The experiential and collaborative design of the course is a new experience for many humanities students. Early in the semester Professor Fernández prepares students for their central role in the course design and outcome by reminding them that this is not a “traditional” literature class. However, literary analysis and critical thinking are emergent learning outcomes as self-directed learning takes shapes over the semester.
LESSONS LEARNED AND PLANS FOR THE FUTURE
In future iterations of the course Professor Fernández would like to have students perform the play at the end of the semester. Many students enrolled in the course are double majors and she was concerned with the first run through of the course it would be asking to much of them to learn lines and perform publicly. Therefore, she decided that the best thing would be to film a version of a dramatic reading of the play. However, as the end of the semester drew near she found that a public performance would have been a perfect showcase for the the students' commitment, excitement, and hard work. According to Fernández: "This course is so experiential that I believe the students deserve a creative outcome." For future iterations of the course she is hoping to organize a dramatic reading that could be performed publicly for the Rice Community. A' Q & A' session about the play, the class, the project as a whole would take place after the performance.
Grading, Assessment, and Feedback
She found that grading can be a challenge due to the experiential nature of the course. This semester the group of enrolled students was small enough that she was able to monitor each student's leaning and to advise them individually. She was able to make sure everyone was contributing to the group work and to the class. This type of course is better suited to a small class size with students majoring in the course topic. A class taught with this pedagogical approach requires that all students need to be similarly engaged and passionate about the material to ensure a hard working group of students, building trust in each other and creating community
Space and Props
A course with this level of group work and self-directed learning requires an appropriate classroom space. Many of the course meetings ended up taking place in outside spaces on campus to allow students to experiment and get creative. A black box theater will also be ideal for some of the sessions. In addition, Professor Fernández plans to explore the resources that the Rice Theater Department could offer in terms of basic props, costumes, space, and guidance of some components of the performance.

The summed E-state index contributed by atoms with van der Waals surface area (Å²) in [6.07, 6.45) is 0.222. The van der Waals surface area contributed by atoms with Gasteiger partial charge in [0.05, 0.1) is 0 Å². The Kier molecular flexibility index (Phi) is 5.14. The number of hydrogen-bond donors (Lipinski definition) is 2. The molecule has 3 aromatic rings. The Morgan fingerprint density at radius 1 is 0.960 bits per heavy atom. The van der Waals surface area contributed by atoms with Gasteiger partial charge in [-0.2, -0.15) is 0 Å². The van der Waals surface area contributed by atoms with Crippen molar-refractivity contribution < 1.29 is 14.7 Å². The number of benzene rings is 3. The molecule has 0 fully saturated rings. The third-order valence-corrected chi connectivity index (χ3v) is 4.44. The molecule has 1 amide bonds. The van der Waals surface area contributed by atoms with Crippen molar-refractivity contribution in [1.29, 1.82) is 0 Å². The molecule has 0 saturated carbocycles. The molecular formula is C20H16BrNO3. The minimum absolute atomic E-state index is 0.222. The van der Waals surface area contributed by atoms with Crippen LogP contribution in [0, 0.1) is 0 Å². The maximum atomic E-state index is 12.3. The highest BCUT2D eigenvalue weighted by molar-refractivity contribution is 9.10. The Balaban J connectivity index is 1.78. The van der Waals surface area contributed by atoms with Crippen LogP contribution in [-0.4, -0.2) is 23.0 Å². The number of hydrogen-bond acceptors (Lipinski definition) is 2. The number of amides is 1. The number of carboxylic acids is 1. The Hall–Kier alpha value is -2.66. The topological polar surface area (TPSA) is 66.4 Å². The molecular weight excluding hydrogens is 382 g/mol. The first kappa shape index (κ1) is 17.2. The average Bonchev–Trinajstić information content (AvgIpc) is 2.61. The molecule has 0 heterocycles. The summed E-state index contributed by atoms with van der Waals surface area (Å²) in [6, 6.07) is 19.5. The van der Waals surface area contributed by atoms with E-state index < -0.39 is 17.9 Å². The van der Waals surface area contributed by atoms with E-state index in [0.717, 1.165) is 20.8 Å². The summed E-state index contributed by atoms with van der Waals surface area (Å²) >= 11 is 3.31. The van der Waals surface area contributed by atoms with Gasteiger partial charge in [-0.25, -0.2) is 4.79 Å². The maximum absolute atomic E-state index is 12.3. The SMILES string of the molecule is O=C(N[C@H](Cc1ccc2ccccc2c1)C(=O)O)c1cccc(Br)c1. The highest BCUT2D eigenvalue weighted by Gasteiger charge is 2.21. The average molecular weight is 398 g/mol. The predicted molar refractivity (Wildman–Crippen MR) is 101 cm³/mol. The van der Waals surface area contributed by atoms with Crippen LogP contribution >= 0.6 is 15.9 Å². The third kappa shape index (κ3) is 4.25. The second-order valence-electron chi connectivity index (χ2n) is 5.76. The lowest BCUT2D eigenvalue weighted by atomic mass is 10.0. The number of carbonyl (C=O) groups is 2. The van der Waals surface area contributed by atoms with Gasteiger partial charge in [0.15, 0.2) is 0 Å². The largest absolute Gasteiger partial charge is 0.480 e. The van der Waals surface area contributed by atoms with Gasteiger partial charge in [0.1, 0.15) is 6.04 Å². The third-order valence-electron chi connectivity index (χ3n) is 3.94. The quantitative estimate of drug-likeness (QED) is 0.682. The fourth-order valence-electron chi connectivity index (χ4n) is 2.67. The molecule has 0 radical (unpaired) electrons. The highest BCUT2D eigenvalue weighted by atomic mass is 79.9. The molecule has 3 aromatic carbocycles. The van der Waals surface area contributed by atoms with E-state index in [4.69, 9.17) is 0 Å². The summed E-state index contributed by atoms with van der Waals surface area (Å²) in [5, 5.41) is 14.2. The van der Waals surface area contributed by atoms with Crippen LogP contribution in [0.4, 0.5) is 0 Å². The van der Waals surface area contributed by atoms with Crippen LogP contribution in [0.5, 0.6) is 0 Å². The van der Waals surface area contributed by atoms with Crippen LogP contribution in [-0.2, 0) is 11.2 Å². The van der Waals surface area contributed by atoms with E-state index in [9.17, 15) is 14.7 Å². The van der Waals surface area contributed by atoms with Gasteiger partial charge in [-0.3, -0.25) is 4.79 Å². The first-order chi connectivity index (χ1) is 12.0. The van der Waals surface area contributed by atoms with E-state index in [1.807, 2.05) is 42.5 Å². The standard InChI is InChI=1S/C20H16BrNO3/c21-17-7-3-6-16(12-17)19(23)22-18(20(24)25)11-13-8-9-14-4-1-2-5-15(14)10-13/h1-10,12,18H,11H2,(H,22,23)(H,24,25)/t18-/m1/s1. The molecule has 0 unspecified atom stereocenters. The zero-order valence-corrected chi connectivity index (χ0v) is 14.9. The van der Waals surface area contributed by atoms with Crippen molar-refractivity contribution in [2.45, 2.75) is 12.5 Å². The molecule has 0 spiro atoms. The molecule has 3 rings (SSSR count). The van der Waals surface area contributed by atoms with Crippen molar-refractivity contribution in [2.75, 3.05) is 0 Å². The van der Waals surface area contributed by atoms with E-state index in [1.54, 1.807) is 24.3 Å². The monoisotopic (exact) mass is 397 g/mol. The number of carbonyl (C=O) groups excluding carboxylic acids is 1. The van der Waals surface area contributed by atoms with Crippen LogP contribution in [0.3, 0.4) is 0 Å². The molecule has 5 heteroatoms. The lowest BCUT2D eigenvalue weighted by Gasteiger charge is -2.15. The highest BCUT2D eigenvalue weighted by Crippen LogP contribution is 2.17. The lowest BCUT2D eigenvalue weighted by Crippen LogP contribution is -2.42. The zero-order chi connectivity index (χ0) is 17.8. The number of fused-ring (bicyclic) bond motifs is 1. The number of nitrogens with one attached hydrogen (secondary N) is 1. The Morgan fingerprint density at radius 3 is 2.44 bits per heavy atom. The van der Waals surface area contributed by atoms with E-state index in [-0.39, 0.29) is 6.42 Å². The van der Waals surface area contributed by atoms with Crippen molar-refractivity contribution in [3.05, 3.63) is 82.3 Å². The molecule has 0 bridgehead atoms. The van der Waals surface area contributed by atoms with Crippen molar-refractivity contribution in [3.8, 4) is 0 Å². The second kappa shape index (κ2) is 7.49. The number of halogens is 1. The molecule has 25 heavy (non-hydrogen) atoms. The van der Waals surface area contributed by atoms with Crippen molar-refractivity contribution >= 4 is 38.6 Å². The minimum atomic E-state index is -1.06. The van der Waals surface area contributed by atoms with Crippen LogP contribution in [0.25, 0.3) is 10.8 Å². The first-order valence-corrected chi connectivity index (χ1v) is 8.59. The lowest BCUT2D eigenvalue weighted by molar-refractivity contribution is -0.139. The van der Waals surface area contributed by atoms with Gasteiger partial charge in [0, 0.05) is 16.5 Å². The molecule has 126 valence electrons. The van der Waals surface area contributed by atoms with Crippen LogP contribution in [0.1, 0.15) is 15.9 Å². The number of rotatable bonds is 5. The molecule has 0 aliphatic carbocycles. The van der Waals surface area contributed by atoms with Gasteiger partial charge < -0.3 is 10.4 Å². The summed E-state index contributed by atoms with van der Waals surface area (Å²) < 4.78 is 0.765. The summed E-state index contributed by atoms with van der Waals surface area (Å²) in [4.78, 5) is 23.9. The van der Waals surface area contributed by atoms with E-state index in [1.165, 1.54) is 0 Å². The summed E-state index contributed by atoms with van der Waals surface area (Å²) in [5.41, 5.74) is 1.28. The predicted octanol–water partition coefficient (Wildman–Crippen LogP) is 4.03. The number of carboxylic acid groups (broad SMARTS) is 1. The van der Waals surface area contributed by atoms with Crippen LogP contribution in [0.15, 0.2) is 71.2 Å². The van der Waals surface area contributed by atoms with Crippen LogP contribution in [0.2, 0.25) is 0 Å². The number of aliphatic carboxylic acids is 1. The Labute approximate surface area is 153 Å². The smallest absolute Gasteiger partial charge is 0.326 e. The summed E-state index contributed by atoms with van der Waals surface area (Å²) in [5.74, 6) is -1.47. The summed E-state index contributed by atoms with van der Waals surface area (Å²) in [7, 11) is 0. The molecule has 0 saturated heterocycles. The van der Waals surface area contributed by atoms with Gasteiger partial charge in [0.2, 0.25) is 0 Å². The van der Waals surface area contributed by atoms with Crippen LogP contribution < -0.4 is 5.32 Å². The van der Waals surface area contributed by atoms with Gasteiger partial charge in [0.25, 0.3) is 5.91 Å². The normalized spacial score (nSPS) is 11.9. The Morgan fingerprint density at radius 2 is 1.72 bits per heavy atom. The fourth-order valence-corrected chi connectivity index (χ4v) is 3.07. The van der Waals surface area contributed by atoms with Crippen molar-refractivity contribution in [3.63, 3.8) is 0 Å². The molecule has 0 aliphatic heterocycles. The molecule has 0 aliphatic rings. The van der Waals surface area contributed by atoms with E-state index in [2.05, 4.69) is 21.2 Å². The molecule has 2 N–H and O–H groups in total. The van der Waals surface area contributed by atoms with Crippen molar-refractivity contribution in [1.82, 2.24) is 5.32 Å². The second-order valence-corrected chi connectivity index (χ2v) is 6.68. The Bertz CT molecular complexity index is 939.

ITPN (Iberian Theater and Performance Network): https://itpn.mla.hcommons.org/
This network was developed to enhance the study of Iberian theater and performance from a trans-historical perspective, bridging Golden Age theater (1580-1700) with contemporary performance, playwriting, and theatrical practices in the plurinational setting of the Iberian Peninsula.
Assistant Professor of Spanish Peninsular Literature & Culture
Esther Fernández Rodríguez is the author of Eros en escena: Erotismo en el teatro del Siglo de Oro (Juan de la Cuesta, 2009) and the editor of Don Gil de las calzas verdes (2013) and El perro del hortelano (2011) for Cervantes & Co. Spanish Classics. Additionally, she has co-edited Diálogos en las tablas: Últimas tendencias de la puesta en escena del teatro clásico español (Reichenberger, 2014). Her essays and occasional publications attend to eroticism and the Spanish comedia; visual and material culture; and performance analysis of classical theater’s contemporary adaptations. In her teaching and scholarship she combines Early Modern literature with visual performance analysis. She also teaches classes in contemporary literature with a focus on contemporary social and political issues. Dr. Fernández’s current work includes editing a volume that explores Anglo-Spanish relations vis-a-vis the contentious image of Elizabeth I in Early Modern Spain, as well as a monograph on the ritualized figure of ‘the puppet,’ in ceremonial and theatrical contexts, which served to materialize representations of religious and ‘non-religious’ worlds across pre-modern Iberia.